At the beginning of ILTM’s global event in Cannes, November 30 to December 3rd, 2015, the Carlton InterContinental shone as a real film star. This is an amazing hotel, built in 1912 for the royalty of Europe, including the Tsar and his family, who used to winter in the South of France. Thinking of this hotel reminds the gal of its contemporary, Grand Villa Igiea Palermo, a one-time sanatorium turned into a hotel (at one point Hilton), and a popular winter resort for crowned heads who sailed across to Sicily for its fine air and food, and to network with their extended families who ruled other countries in Europe before World War I. Anyway, before ILTM started in all earnest, there was time for a quick dinner-for-two with Angela Brav, the would-be pianist who brilliantly presides over all IHG‘s brands for the whole of Europe.
The Carlton continued to star Monday, and Tuesday, when it was the location for the annual InterContinental lunch. On this occasion the host was Didier Boidin, the one-time bonsai-lover who left his miniature trees behind when he moved back to Paris to oversee IHG‘s luxury and boutique brands – InterContinental and Indigo. He had several InterCon GMs with him, including Giuseppe Vincelli, who runs both the newly-flagged InterContinental Lisbon – it opened as Le Méridien and went on to be Tiara – and, not too far away, the boutique InterContinental Estoril. Alvaro Rey, lively boss of InterContinental London Park Lane, was just about able to make the lunch before flying, somehow, from Nice to Mexico City to meet a chef. He had to leave, sadly, before InterContinental Bordeaux, the Jacques Garcia-designed Grand Hotel Bordeaux that owner Michel Ohayon is handing to IHG to manage, this very week, gave out very-welcome packs of delicious Siberian sturgeon caviar as take-home gifts.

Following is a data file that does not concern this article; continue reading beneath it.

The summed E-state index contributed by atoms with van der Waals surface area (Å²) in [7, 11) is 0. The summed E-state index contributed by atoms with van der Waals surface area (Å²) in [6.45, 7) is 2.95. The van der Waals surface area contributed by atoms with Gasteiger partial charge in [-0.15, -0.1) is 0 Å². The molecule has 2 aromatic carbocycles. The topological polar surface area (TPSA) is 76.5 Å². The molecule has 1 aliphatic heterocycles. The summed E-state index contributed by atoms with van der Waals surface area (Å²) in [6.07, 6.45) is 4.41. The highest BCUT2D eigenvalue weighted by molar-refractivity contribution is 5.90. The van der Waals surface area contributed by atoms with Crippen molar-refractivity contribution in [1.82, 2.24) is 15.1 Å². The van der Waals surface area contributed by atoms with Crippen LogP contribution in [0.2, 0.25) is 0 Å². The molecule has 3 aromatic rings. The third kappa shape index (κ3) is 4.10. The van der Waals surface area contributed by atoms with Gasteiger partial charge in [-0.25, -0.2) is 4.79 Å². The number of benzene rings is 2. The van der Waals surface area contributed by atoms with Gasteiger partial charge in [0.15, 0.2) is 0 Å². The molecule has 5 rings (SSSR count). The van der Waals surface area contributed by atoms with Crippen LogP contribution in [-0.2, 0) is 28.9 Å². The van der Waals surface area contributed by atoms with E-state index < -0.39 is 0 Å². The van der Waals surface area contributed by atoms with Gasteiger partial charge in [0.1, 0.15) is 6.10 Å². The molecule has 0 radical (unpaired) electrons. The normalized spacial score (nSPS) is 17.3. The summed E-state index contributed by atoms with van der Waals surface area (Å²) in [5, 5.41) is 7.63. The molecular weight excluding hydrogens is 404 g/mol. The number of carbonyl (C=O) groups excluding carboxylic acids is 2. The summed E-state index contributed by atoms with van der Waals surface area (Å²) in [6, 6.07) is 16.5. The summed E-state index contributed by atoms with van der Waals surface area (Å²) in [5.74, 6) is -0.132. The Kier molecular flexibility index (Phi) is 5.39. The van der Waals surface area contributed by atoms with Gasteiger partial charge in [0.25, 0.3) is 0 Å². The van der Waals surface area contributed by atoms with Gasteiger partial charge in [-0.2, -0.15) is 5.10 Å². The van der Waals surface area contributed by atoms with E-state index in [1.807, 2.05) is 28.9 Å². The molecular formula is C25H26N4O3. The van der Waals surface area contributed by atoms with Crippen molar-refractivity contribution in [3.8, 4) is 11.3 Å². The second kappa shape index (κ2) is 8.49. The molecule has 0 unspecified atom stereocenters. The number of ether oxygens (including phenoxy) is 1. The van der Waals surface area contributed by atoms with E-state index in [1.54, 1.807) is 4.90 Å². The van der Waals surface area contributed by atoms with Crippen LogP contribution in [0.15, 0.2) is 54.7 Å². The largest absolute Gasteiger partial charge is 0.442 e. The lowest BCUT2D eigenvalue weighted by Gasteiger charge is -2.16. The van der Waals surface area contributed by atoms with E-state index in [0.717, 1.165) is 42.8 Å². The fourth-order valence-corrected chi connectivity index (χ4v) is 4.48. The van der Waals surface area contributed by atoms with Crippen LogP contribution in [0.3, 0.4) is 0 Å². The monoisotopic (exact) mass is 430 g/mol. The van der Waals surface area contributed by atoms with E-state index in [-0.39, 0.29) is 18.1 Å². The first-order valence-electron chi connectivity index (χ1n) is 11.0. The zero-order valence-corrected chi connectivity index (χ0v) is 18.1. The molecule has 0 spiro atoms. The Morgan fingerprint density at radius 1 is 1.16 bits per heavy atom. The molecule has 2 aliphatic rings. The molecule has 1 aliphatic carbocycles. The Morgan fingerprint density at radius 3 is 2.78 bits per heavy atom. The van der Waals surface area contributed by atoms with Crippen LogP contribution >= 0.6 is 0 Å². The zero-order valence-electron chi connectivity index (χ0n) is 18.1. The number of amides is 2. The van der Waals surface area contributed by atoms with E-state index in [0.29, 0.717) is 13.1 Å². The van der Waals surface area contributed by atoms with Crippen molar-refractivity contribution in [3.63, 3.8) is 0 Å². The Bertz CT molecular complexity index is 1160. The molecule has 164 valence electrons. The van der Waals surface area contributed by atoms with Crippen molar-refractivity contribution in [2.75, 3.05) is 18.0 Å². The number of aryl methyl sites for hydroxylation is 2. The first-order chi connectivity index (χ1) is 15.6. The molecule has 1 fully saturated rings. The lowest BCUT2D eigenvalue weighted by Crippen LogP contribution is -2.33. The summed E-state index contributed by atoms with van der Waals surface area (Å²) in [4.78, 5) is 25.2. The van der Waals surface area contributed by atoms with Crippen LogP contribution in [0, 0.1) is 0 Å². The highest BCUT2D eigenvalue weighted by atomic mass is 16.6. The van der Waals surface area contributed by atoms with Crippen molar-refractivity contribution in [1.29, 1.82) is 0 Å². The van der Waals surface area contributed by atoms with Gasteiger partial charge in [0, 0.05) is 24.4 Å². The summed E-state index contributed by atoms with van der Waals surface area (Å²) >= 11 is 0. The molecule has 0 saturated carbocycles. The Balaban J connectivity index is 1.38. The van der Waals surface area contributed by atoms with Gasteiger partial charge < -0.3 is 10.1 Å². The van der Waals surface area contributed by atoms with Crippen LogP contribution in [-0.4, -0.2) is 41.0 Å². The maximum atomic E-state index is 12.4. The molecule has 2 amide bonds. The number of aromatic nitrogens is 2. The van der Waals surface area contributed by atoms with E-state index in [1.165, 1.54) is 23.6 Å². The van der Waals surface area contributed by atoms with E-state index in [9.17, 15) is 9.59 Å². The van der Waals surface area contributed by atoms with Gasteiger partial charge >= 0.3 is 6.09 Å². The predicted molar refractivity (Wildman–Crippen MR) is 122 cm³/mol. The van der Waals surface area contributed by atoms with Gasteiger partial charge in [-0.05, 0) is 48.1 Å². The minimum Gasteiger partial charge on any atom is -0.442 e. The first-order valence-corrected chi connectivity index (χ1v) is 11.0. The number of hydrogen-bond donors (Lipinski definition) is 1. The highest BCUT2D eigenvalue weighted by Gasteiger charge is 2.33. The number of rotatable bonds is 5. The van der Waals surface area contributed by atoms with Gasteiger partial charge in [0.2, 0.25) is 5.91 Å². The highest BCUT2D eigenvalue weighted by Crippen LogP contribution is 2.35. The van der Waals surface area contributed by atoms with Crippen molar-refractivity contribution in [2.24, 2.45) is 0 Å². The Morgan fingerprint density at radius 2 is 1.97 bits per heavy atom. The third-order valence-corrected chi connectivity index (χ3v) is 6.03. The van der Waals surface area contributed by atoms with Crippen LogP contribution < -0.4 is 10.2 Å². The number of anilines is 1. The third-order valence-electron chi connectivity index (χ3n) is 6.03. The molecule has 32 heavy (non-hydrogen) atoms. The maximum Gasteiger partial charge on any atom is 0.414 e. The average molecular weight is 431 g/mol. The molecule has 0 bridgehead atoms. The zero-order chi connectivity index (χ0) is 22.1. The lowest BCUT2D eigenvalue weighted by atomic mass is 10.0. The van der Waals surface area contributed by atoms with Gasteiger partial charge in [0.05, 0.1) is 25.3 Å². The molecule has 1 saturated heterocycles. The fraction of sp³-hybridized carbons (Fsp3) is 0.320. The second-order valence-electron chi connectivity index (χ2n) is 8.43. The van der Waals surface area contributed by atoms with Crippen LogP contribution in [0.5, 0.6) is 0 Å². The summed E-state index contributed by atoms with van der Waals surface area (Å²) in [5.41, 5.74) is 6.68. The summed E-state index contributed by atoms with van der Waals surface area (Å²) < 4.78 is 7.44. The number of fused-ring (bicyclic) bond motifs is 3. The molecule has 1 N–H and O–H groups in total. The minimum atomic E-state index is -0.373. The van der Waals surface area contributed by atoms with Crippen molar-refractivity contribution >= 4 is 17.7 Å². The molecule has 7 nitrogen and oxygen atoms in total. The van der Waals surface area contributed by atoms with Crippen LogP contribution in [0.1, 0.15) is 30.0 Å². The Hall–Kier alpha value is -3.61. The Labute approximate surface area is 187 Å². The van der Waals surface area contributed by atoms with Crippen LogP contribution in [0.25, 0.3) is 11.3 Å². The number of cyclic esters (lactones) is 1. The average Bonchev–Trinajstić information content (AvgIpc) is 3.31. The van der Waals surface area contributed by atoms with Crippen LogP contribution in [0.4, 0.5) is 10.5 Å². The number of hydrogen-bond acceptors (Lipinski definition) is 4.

We had already eaten foie gras with chestnut shavings, and lamb Bordeaux style, with boletus, carrots and cress. We were simultaneously being educated, of course. Watching any sales presentation in such a glorious room as the Carlton‘s Le Côte makes the experience even more meaningful. Parisien Nicolas Papamiltiades is main designer of this Rococo beauty, with its gilding and frescoes, and yes, a screen does look a bit out of place. Hervé Houdré, who runs another beauty, InterContinental New York The Barclay, flew over to describe the re-opening, on May 1st, 2016, of his 704-room hotel: it will have New York‘s biggest suite, a two-bedroom, 3,000 sq ft-total Penthouse, which comes with an additional 1,500 sq ft of terrace (and, says Mr H, expect an amazing hotel bar with the supreme collection not only of gins but also of tonics).
And then, feeling like a star myself – though I guess real film stars do not carry their own caviar – I walked yet again along the Croisette, east to the Martinez to drop off said caviar and then west, back past the other signature luxury hotels, J.W. Marriott (at one point Hilton) and the better-all-the-time Majestic Barrière. Along the way I saw another movie being shot, starring Sonu Shivdasani, who is so excited about his third hotel, Sonevajani, opening shortly in the Maldives.